B. subtilis 168 and B. subtilis WB600 were purchased from Shanghai Genemy BioTech Co., Ltd. (Shanghai, China); E. coli JM109 was prepared and preserved at our laboratory and described in a previous study. pMD19-T vector and B. subtilis expression vector pWB980 were purchased from TakaRa Biotechnology (Dalian) Co., Ltd. (Dalian, China).

2.2. Reagents

All restriction endonucleases, T4 DNA ligase, Taq DNA polymerase, dNTPs, DNA ladder marker, and protein molecular weight markers, were purchased from TakaRa Biotechnology (Dalian) Co., Ltd. Plasmid extraction and agarose DNA extraction kits were purchased from Tiangen Biotech (Beijing) Co., Ltd. (Beijing, China). Bacterial genomic DNA extraction kits were purchased from and primers were designed and synthesized by Sangon Biotech (Shanghai) Co., Ltd. (Shanghai, China). Silica gel plates for thin layer chromatography (TLC) were purchased from Qingdao Jiyida Silica Reagent Factory (Model number: 50 × 100 GF254, Shandong, China).

2.3. Culture Medium

Lysogeny broth (LB) was prepared using 10 g/L tryptone, 5 g/L yeast extract, and 10 g/L NaCl (pH 7.0) and 2.0% (W/V) agar powder to solidify the medium. E. coli and B. subtilis transformants were selected with 50 μg/mL ampicillin () and 30 μg/mL kanamycin (), respectively. Fermentation broth for the genetically engineered recombinant bacteria contained 40 g/L glucose, 0–100 g/L sodium glutamate, 6 g/L (NH4)2SO4, 2 g/L K2HPO4, and 0.2 g/L MgSO4 (pH 7.5).

2.4. Primer Design

With reference to the NCBI database, the upstream and downstream pgsB, pgsC, and pgsA coding gene sequences of B. subtilis 168 were designed as follows: BAC1: 5′-CGCGGATCCATGTGGTTACTCATFATAGCC-3′ (restriction site of BamHI endonuclease is underlined); BAC2: 5′-CCCA AGCTTTTATTTAGATTTTAGTTTGTCA C-3′ (restriction site of HindIII endonuclease is underlined).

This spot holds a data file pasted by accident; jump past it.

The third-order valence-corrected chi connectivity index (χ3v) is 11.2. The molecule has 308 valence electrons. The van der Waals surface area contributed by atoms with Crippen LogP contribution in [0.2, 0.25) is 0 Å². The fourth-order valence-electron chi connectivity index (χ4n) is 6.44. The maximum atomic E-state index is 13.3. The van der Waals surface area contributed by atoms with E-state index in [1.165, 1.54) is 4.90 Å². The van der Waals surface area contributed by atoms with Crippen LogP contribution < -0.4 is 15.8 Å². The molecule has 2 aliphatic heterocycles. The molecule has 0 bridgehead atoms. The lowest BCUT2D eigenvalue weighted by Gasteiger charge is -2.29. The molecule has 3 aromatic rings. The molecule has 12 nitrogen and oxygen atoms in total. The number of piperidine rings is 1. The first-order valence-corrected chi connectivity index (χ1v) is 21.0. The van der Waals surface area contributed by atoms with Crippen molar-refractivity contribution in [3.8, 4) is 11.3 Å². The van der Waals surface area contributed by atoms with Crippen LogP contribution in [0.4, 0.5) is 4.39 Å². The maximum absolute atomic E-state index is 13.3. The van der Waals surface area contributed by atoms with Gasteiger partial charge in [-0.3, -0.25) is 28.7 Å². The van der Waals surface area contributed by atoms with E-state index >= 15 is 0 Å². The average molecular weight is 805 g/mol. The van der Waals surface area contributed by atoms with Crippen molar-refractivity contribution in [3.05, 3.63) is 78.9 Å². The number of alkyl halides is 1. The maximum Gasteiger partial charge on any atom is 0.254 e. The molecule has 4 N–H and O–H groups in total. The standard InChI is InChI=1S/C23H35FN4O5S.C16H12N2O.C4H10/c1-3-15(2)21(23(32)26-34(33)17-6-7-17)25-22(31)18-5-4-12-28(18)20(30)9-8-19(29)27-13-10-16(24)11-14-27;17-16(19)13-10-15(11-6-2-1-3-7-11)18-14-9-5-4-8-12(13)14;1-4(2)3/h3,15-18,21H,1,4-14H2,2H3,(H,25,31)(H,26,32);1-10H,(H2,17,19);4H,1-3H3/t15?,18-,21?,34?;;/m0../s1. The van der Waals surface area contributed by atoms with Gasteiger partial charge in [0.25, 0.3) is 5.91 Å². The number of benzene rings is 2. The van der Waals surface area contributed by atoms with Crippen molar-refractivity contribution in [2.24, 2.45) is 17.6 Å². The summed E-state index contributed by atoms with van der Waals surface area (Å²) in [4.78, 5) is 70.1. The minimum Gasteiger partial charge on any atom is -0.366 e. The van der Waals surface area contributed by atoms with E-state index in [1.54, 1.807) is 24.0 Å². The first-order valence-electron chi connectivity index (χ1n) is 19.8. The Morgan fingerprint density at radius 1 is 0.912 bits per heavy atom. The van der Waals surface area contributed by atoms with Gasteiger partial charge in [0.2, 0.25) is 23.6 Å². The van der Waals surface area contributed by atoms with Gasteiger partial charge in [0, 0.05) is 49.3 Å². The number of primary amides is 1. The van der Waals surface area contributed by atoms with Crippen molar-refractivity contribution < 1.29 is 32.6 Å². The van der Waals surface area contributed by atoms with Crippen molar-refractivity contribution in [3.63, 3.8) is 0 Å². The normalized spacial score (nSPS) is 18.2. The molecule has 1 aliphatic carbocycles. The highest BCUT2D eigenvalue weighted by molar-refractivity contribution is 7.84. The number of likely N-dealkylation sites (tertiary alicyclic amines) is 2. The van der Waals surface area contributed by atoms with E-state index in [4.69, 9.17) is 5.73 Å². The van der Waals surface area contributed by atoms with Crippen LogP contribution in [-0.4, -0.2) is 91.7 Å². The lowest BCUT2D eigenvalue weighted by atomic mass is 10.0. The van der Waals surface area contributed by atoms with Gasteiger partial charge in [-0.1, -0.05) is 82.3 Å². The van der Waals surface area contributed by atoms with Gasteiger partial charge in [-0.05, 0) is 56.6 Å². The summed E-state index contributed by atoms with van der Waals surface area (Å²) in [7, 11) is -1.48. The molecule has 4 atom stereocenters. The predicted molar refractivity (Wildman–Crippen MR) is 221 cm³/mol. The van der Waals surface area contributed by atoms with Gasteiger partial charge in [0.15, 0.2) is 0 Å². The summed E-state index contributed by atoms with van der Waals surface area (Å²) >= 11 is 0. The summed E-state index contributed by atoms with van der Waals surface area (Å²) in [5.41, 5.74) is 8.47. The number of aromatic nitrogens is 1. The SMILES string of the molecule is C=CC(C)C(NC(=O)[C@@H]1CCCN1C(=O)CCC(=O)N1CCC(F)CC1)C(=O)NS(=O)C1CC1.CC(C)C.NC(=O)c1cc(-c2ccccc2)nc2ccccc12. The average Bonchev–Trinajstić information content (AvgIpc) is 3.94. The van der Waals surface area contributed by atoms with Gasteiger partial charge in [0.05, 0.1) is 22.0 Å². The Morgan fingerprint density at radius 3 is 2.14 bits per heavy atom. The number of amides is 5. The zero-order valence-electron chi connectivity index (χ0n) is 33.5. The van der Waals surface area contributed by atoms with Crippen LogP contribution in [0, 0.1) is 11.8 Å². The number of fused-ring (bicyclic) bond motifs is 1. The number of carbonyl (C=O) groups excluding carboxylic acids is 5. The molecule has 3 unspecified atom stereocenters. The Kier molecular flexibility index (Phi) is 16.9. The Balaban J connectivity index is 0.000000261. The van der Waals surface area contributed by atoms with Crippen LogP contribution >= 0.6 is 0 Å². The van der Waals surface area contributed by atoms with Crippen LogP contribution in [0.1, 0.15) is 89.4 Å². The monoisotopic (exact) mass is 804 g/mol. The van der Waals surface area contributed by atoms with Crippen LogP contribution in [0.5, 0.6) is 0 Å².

2.5. Cloning of γ-PGA Synthetase Gene

B. subtilis 168 genomic DNA was used as template. BAC1 and BAC2 primers were used to amplify the gene. The PCR reaction system included 2 μL of DNA template, 10 μL of 5x buffer, 2 μL of dNTPs, 2 μL of individual primers of BAC1 and BAC2, 0.5 μL of 5x Primer STAR, and sterile double-distilled water to prepare a final volume of 50 μL. Reaction conditions were as follows: 94°C for 3 min, followed by 30 cycles of 94°C for 30 s, 55°C for 15 s, and 72°C for 3 min, and a final 72°C extension for 10 min. One percent agarose gel electrophoresis was used to identify the PCR reaction products. PCR products were recovered using a DNA rapid recovery reagent and ligated into the pMD19-T vector, which was followed by transformation into E. coli JM109 competent cells using CaCl2 methods. The selected single colonies were inoculated into liquid LB to expand the plasmid. Intermediate vectors pMD-pgsBCA were then obtained and identified using BamHI and HindIII double digestion as well as sequencing.

2.6. Construction of B. subtilis Expression Vector

BamHI and HindIII double digestion was performed to cut the intermediate vector pMD-T-pgsBCA and pWB980 plasmid, followed by ligating these into the recombinant expression vector, pWB980-pgsBCA (Figure 1). Kanamycin resistance screening was performed to screen the recombinant plasmid, followed by plasmid extraction and identification using restriction enzyme digestion and sequencing to obtain the positive clones of the bacterial strain.

Figure 1: Construction of recombinant plasmid pWBb980-pgsBCA from Bacillus subtilis expression vector pWB600 and γ-pgsBCA gene.
2.7. Induced Expression of pgsBCA Gene